The Future of Logistics Real Estate
The Counselors of Real Estate recently released their 2021-2022 edition of the “Top Ten Issues Affecting Real Estate.” At the top of the list are the usual trends that have been disrupted by COVID-19, such as the shift to remote work. But logistics, an arguably underrated real estate trend with an increasingly profound impact on the others on this list, sits at #4. And as this article will reveal, logistics is a trend that will likely move up this list in the not-too-distant future.
Getting an Amazon package delivered to your door requires the coordination of multiple real estate and infrastructure elements to achieve the one or two-day shipping to which consumers are accustomed. The logistical process goes beyond the factories that manufacture products or the warehouses utilized for storage and distribution. Ports, rail, highways, planes, and levees all must work harmoniously to keep supply chains running efficiently. Furthermore, these logistics networks are not immune to risk. Just this year we have seen a computer chip shortage affect everything from manufacturing technology to the technology products themselves, a winter storm in Texas neutralize a power grid, and a cyberattack on the Colonial Pipeline obstruct an entire region’s gasoline stock. All of the components, risks, and interconnectivity of today’s supply chain tie back to logistics real estate, and a quick look at both the demand and supply-side can help us interpret the future of the sector.
On the demand side, it is clear that consumption-oriented uses of logistics real estate are rapidly increasing, while manufacturing and trade uses decline. This has been undoubtedly accelerated by changing consumer spending behavior created by the COVID-19 pandemic. In fact, a logistics report by Prologis found that global online retail sales increased 390 basis points in 2020, which is equal to five years of normal, expected e-commerce adoption. The demand for logistics space shows no signs of stopping. To survive, brick-and-mortar retailers will need to meet these consumer tendencies with an online presence, and thus an ability to fulfill online orders. To put this demand in concrete terms, e-commerce fulfillment requires three times the amount of logistics space than brick-and-mortar fulfillment. The extra space is explained by factors like deeper and larger inventory requirements for when that online discount is just too good to pass up, sparking a surge in demand in a short and volatile period of time.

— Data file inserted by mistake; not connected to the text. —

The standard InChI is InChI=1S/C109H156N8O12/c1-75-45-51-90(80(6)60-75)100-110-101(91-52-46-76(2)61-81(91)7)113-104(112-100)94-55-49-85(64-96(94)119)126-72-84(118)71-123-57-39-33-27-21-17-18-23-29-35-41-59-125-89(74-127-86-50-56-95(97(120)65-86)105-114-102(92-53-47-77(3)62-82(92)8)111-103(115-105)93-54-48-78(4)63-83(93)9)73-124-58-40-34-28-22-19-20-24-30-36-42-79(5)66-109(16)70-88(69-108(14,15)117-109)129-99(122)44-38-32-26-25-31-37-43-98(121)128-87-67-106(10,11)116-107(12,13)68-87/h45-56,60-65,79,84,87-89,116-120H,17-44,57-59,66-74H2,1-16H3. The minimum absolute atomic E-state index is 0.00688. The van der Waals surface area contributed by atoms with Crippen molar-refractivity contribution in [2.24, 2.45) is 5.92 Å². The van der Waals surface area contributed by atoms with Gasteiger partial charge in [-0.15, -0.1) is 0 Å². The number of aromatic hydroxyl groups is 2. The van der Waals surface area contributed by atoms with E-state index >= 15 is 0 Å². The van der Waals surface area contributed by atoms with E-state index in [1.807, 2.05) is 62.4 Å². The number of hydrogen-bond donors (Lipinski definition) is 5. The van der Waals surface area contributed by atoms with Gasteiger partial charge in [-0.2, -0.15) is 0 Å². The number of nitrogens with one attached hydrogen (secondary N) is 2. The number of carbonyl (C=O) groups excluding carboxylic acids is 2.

What does this mean for the supply of logistics real estate? Prologis says developers of new supply will continue to play catch up for the foreseeable future. Land is becoming scarcer in urban areas that need to be served, meaning that new supply will have to be placed farther away from city centers. What’s more, buildings need to be larger and more technologically advanced, which drives up construction costs. Building material costs are also rising, adding an even greater economic hurdle for supply. Even when the perfect logistics site is up and running, the challenges continue. Maintaining the workforce and skill necessary to meet e-fulfillment demand is difficult when three times the amount of labor is required compared to conventional warehouse work, according to Prologis. The equilibrium of logistics supply and demand is off, and there is intense work ahead for a return to harmony.
Though this trend may sound like a specific real estate problem, the ripple effect shows evidence to the contrary. Big box retail sites, once underperforming as large department stores, are now becoming last-mile delivery staging centers. Restaurants, forced to survive a global pandemic through digital ordering and delivery adoption, are now dealing with logistical challenges of their own and rethinking traditional site selection. How the future of office work shakes out will dictate logistic facility placement and workforce sourcing. With so much at stake, understanding both the demand and supply side of logistics informs how we deal with the countless risks, but also how we take advantage of the countless benefits that e-commerce and seamless supply chains bring to humanity.